Kacey Musgraves Finds an Alluring Wellspring of Finger-Picking and Hard-Fought Bliss in ‘Deeper Well’: Album Review

The Grammy-winning “Golden Hour” was Kacey Musgraves’ honeymoon album, flush with love and promise in 2018. Its more dramatic followup, 2021’s “Star-Crossed,” turned out to be her divorce album, for most intents and purposes. So what’s a singer-songwriter do for an encore, after having pretty effectively covered the twin poles of serenity and severance? The answer, as heard on “Deeper Well,” maybe not altogether surprisingly, is to learn to love again (moderately gunshy version). It’s telling that she ends the record with a song titled “Nothing to Be Scared Of,” and sweetly sings it like she really believes it, even though she’s the one who’s been introducing more than trace amounts of anxiety into the preceding 12 tracks. The new album almost counts as a return to a “Golden Hour”-style exercise in melodious tranquility. But the songs stay interesting as well as pretty, with their implicit sense that the blues might still be found, hovering around the edges of bliss.

It’s safe to assume that Musgraves didn’t really mean to instigate a trilogy, exactly, when she started up work on “Golden Hour” with co-producers and co-writers Daniel Tashian and Ian Fitchuk, trusted souls who remain her glued-at-the-hip collaborators for a third time here. Speaking of going back to a well, the new album is a deep distillation of the musical ideas the trio had already been going for with their last two records. This one is maybe marked even more by what’s being filtered out of the mix than what’s being added to it. The previous albums each had a token dance-tempo track added for variety (“High Horse” and “Breadwinner”), but “Deeper Well” forgoes throwing in any disco outliers as spice. Nearly every one of the 16 tracks begins with delicate finger-picking, and then stays there, flying proudly in the face of “there needs to be a banger” convention and staying committed to the acoustic bit. It’s uncompromising in that way, and all the lovelier for its confidence that you’ll turn up the volume, so she doesn’t have to.

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By the end of the record, Musgraves seems to have overcome her trust issues, but the domestic melodrama that marked key parts of her “Star Crossed” album is not without some residue here. “Moving Out” and “Giver Taker” are the two tracks that sound like the last of her splitsville songs, for now, squeezed in as poignant reminders of what could go wrong again. (The latter song uses a play on words — “I would take everything you had” — to capitalize on our implicit understanding that it might be a divorce being referenced, even though the double-meaning has it being used as a declaration of love.) These leftover feelings have their impact further felt in what might be the album’s best song, “Too Good to Be True,” in which Musgraves tenderly murmurs that she’s bringing some old hesitations into a newer romance, singing, “Please don’t make me regret opening up that part of myself again.” If you were inclined to coin a Musgraves-esque phrase, you could say she’s on a wary-go-round.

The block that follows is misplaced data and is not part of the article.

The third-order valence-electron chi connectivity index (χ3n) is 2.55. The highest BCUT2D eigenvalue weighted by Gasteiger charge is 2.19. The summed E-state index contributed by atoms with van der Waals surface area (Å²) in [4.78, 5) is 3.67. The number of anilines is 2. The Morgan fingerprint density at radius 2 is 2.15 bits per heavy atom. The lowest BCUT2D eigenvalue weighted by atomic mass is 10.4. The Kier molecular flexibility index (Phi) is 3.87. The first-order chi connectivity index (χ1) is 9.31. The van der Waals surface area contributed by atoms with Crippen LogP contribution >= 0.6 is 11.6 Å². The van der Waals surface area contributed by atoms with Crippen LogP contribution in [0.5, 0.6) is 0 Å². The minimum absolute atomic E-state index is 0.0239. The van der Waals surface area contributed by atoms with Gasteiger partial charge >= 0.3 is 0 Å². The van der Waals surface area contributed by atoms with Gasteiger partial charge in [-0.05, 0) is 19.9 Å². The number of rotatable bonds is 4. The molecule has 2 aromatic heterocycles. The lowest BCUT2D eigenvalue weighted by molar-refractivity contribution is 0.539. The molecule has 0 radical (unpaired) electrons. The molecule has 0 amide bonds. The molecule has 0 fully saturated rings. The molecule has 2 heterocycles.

But at its extended heart, this is almost as contented an album as the one that won over the world’s hearts six years ago. Among the most happily lovestruck numbers, “Jade Green” describes the color of a bracelet that a lover has given her, that she’s treating like a rosary; fondling it, she recites “a little prayer to drive out the dark.” And she’s feeling like love has made her die and go to the hereafter in “Heaven Is,” a carefully paced 6/8 ballad in which Musgraves has decided that even if “nobody knows where we go when she die,” she’s experiencing some romantic Valhalla right now, so what the hell. (This track includes some audible tape hiss throughout, maybe signaling to listeners that the moment felt too authentic for her to bother re-tracking it.) The strumming remains gentle but gets going at a far faster clip in “Anime Eyes,” which, we are relieved to report, is every bit as cute as its title. Her googly-eyed infatuation is described in literally cartoonish terms, as through huge peepers; the song’s rapid-fire spoken interlude has her flying even higher into “a Miyazaki sky.”